next state = f( current state )The funcion f determines the behavior of the system. From it we can calculate future states from prior ones.
Example Let f(x) = 2x define the chage-of-state function, and let x_0 = 1 be the population at time t = 0. (The unit of time is, say, one hour, and the unit of population is, say, one thousand (bacteria)). The we compute future states as follows:
x_1 = f(x_0) = 2 x 1 = 2 x_2 = f(x_1) = 2 x 2 = 4 x_3 = f(x_2) = 2 x 4 = 8 x_4 = f(x_3) = 2 x 8 = 16In this case it is quite easy to guess what the general pattern is:
x_n = f^n(x_0) = 2^nHere "f^n(x)" means "the result of applying f to x a total of n times". Thus f^3(x) = f(f(f(x))).
The model of population growth just discussed is one in which the growth is exponential: we can write
x_n = exp( n log(2) )where "log" is the natural logarithm. This is not a realistic model over long periods of time since the population quickly grows to absurd sizes.
Problem: A typical spherical bacterium is about one micron (one millionth of a meter) in diameter. Assuming a one-hour doubling time, compute the time needed for a single bodacious bacterium to (a) completely cover the surface of the earth, (b) completely fill the volume of the earth.
A somewhat more realistic model of population growth is given by a function f whose graph is convex downard, as in the figure below:
This is the graph of the function f(x) = 2x(1 - x). We notice that for very small values of x, corresponding to small populations, the graph of f is close to the tangent line at the origin, given by y = 2x. Thus, for small populations, we expect our new model to behave like the old one. However, note (from the graph), that if x > 1/2, then f(x) < x. Thus, if the population exceeds a certain critical value p = 1/2 units, then the next value of the population is smaller: the population declines. This is quite unlike the behavior of the first model.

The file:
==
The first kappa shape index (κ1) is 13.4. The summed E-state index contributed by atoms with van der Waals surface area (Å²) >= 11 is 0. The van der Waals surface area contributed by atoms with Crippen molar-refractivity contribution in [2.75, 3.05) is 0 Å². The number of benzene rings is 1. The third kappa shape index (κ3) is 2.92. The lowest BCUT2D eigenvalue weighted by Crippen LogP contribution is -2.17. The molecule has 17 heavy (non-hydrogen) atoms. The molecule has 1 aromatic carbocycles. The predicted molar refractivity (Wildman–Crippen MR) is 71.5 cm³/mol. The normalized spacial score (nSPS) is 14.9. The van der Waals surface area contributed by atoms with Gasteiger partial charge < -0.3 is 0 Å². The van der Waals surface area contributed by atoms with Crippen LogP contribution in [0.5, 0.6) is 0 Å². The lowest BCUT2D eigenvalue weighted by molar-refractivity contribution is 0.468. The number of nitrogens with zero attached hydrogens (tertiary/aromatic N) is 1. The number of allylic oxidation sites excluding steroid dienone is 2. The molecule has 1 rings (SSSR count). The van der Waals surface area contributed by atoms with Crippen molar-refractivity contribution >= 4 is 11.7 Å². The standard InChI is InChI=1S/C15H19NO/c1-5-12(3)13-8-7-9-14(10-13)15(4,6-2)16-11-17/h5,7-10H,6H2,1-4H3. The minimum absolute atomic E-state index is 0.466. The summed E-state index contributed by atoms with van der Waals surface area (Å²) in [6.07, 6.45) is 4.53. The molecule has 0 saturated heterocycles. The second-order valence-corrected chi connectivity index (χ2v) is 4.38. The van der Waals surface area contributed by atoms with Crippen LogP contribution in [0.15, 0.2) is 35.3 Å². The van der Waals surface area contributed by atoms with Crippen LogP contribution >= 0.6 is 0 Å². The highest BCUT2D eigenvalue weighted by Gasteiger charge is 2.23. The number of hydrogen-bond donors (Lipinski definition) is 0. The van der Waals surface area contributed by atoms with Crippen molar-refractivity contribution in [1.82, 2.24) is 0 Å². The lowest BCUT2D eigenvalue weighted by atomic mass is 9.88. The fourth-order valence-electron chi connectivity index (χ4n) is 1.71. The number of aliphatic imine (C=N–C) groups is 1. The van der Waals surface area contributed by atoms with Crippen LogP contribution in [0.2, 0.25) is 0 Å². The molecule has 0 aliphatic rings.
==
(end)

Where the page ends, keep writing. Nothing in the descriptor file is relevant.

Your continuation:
The critical value p is a fixed point: it is a solution of the equation
f(p) = pA fixed point has the property that if the state at a certain time is p, then it will be p for all future time. It is therefore a "rest", or equilibrium state.
Problem. Suppose that f(x) = 3x(1-x). What are the fixed points?
When the change-of-state function is quadratic, as opposed to linear, simple formulas for x_n in terms of x_0 are not known. Nevertheless, it is possible to understand many things about the sequence { x_n }. We will use both analytic and computional tools in the problems below.
Your program should produce screen output something like this:
x_0 = 0.100 0.189 0.322 0.458 0.521 0.524 0.524 0.524 0.524 0.524 0.524 0.524 0.524 0.524 0.524 0.524 0.524 0.524 0.524 0.524 0.524You may wish to start with the following outline for the program. Remember: start simple, get the basics working, then refine the program.
/*************************************************************** Define the constant k and the function f: ***************************************************************/ double k; double f( double x ) { return k*(1-x)*x; } main() { /*************************************************************** Declare x, the current state, n, the number of iterations, and i, the loop counter. ***************************************************************/ double x, n; int i; /* Initialize variables, print x */ /* Loop to update and print x */ }
0 x_0 1 x_1 2 x_2 etc.To plot the data in the file we may use Maple's readdata and plot commands .
Continue the analysis of previous problem after making graphs for each of the sequence { x_n }.
In class we studied the sequences { x_n } produced by the dynamical system with generating function f(x) = kx(1-x) for various choices of the initial state x_0 and of the constant k. We found that as k changes, the behavior of the sequence changes. For example: